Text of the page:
Then you get hands on with your own chicken. (Chicken skin is much thinner and more delicate than human skin) Never having stitched anything in my life, I was rather pleased with the results I got on my chicken wing.

Not bad for my first use of sutures...and a staple thrown in just for the experience.
Not bad for my first use of sutures…and a staple thrown in just for the experience.

The course throws a lot of information at you and good notes are essential for getting the most out of it…but I walked away retaining a lot of excellent information that I will hopefully never have to actually use. I’m a huge fan of training in general, but this kind of training should be at a much higher priority than it’s given by lots of folks in the gun world.

The world is not going to become a calmer place anytime soon, folks. With ebola all over the news and radical islamists carrying out individual acts of jihad it could well be you that’s able to make the difference if you have the right training and equipment. One man with hardly any formal training made the difference in several lives by applying improvised tourniquets in the immediate aftermath of the Boston bombing. The training you get in this course could be the thing that saves your life or the life of a loved one. If you’re able to get into this class with Greg or a similar class with another reputable instructor, do so with all speed.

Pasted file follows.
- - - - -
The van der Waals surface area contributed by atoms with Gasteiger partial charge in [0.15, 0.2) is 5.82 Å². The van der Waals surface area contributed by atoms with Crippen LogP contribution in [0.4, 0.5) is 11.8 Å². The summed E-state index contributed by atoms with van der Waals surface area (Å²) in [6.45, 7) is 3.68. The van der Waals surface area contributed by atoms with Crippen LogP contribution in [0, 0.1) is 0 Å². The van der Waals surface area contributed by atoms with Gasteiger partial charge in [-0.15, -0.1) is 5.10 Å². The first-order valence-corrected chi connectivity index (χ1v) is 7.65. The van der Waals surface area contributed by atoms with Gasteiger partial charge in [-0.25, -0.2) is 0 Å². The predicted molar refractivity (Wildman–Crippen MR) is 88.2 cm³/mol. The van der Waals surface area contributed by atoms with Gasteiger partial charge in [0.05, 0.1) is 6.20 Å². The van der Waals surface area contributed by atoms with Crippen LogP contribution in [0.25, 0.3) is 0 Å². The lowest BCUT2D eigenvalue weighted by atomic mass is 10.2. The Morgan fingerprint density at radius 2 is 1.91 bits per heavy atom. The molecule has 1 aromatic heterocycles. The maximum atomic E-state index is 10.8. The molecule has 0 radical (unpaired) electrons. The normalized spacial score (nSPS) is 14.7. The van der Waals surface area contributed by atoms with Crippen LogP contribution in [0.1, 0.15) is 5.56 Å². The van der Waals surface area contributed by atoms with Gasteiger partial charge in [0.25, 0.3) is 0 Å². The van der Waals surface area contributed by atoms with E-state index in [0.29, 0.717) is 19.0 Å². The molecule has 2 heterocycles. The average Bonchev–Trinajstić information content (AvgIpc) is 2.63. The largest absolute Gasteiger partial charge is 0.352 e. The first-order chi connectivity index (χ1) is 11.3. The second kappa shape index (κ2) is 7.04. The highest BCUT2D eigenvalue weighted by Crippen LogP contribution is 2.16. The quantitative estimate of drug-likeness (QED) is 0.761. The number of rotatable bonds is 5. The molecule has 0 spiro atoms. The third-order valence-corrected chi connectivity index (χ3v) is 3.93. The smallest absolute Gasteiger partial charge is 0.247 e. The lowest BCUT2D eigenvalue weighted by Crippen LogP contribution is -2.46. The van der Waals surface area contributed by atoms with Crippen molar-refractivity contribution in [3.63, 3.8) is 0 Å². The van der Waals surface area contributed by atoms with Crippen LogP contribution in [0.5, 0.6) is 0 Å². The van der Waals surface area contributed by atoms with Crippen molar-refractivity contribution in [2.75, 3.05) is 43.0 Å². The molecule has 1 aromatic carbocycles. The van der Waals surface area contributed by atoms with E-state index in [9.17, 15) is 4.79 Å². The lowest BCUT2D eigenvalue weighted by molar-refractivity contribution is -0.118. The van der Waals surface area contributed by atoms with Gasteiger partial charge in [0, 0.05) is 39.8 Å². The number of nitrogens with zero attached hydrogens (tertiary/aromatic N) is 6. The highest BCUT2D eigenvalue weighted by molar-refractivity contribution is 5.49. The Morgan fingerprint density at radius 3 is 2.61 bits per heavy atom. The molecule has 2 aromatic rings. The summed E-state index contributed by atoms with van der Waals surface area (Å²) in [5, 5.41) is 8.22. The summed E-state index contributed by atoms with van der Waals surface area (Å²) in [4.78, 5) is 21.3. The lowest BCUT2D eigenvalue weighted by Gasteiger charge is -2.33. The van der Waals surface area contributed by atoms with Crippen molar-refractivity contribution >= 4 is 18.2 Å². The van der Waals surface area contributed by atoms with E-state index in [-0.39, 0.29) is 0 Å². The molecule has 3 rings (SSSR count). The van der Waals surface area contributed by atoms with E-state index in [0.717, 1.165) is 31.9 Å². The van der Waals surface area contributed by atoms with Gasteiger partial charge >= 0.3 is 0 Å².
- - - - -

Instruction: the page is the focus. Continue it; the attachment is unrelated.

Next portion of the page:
1. Is there value in any decent training? Yes so not trying to knock this trainer or their courses!

    But if you’re serious about medical training I’d suggest another approach. A person may do well to consider a first responder course for four reasons:!
    1. It’s cheap ($200-300)
    2. It local (I’ve never had to drive more than 20 miles for one so no flying or hotels to add to the cost/time commitment).
    3. It’s long enough to do some good (40 hours broken up to fit real people’s schedules).